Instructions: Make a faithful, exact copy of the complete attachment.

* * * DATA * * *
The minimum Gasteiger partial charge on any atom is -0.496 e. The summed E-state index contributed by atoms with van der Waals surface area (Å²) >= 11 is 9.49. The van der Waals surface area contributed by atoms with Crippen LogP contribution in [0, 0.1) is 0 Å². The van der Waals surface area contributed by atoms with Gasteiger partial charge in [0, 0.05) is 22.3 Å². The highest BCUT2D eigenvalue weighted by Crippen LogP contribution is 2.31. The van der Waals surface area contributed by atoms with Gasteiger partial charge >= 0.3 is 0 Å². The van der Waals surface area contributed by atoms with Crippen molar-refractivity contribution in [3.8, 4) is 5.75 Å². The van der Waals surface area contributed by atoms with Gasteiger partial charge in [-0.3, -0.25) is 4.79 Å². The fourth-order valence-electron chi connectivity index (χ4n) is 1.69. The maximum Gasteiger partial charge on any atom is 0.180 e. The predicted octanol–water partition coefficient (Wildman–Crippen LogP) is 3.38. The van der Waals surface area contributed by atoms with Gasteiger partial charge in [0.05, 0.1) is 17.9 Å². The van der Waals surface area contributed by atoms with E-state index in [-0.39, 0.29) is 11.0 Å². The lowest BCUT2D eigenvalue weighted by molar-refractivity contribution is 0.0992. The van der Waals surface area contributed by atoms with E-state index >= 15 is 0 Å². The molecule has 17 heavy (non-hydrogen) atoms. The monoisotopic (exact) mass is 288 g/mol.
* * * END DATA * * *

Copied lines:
The minimum Gasteiger partial charge on any atom is -0.496 e. The summed E-state index contributed by atoms with van der Waals surface area (Å²) >= 11 is 9.49. The van der Waals surface area contributed by atoms with Crippen LogP contribution in [0, 0.1) is 0 Å². The van der Waals surface area contributed by atoms with Gasteiger partial charge in [0, 0.05) is 22.3 Å². The highest BCUT2D eigenvalue weighted by Crippen LogP contribution is 2.31. The van der Waals surface area contributed by atoms with Gasteiger partial charge >= 0.3 is 0 Å². The van der Waals surface area contributed by atoms with Crippen molar-refractivity contribution in [3.8, 4) is 5.75 Å². The van der Waals surface area contributed by atoms with Gasteiger partial charge in [-0.3, -0.25) is 4.79 Å². The fourth-order valence-electron chi connectivity index (χ4n) is 1.69. The maximum Gasteiger partial charge on any atom is 0.180 e. The predicted octanol–water partition coefficient (Wildman–Crippen LogP) is 3.38. The van der Waals surface area contributed by atoms with Gasteiger partial charge in [0.05, 0.1) is 17.9 Å². The van der Waals surface area contributed by atoms with E-state index in [-0.39, 0.29) is 11.0 Å². The lowest BCUT2D eigenvalue weighted by molar-refractivity contribution is 0.0992. The van der Waals surface area contributed by atoms with E-state index >= 15 is 0 Å². The molecule has 17 heavy (non-hydrogen) atoms. The monoisotopic (exact) mass is 288 g/mol.